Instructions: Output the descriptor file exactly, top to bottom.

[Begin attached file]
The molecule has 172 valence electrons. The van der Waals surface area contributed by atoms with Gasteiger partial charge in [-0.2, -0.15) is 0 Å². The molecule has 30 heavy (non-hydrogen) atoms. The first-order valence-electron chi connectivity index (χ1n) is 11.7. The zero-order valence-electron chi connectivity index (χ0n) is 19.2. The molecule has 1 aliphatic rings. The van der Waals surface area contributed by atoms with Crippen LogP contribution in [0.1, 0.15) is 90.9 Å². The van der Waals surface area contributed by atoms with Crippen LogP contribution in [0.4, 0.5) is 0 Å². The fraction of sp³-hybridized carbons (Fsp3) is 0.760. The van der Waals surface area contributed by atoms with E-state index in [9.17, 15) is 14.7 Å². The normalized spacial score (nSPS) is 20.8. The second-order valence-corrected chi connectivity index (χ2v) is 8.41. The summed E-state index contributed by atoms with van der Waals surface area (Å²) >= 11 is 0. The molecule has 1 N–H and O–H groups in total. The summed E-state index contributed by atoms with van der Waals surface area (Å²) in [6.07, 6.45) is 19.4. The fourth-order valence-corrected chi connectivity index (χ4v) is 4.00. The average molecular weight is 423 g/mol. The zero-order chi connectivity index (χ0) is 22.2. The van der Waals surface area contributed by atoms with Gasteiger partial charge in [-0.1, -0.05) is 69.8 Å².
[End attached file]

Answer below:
The molecule has 172 valence electrons. The van der Waals surface area contributed by atoms with Gasteiger partial charge in [-0.2, -0.15) is 0 Å². The molecule has 30 heavy (non-hydrogen) atoms. The first-order valence-electron chi connectivity index (χ1n) is 11.7. The zero-order valence-electron chi connectivity index (χ0n) is 19.2. The molecule has 1 aliphatic rings. The van der Waals surface area contributed by atoms with Crippen LogP contribution in [0.1, 0.15) is 90.9 Å². The van der Waals surface area contributed by atoms with Crippen LogP contribution in [0.4, 0.5) is 0 Å². The fraction of sp³-hybridized carbons (Fsp3) is 0.760. The van der Waals surface area contributed by atoms with E-state index in [9.17, 15) is 14.7 Å². The normalized spacial score (nSPS) is 20.8. The second-order valence-corrected chi connectivity index (χ2v) is 8.41. The summed E-state index contributed by atoms with van der Waals surface area (Å²) >= 11 is 0. The molecule has 1 N–H and O–H groups in total. The summed E-state index contributed by atoms with van der Waals surface area (Å²) in [6.07, 6.45) is 19.4. The fourth-order valence-corrected chi connectivity index (χ4v) is 4.00. The average molecular weight is 423 g/mol. The zero-order chi connectivity index (χ0) is 22.2. The van der Waals surface area contributed by atoms with Gasteiger partial charge in [-0.1, -0.05) is 69.8 Å².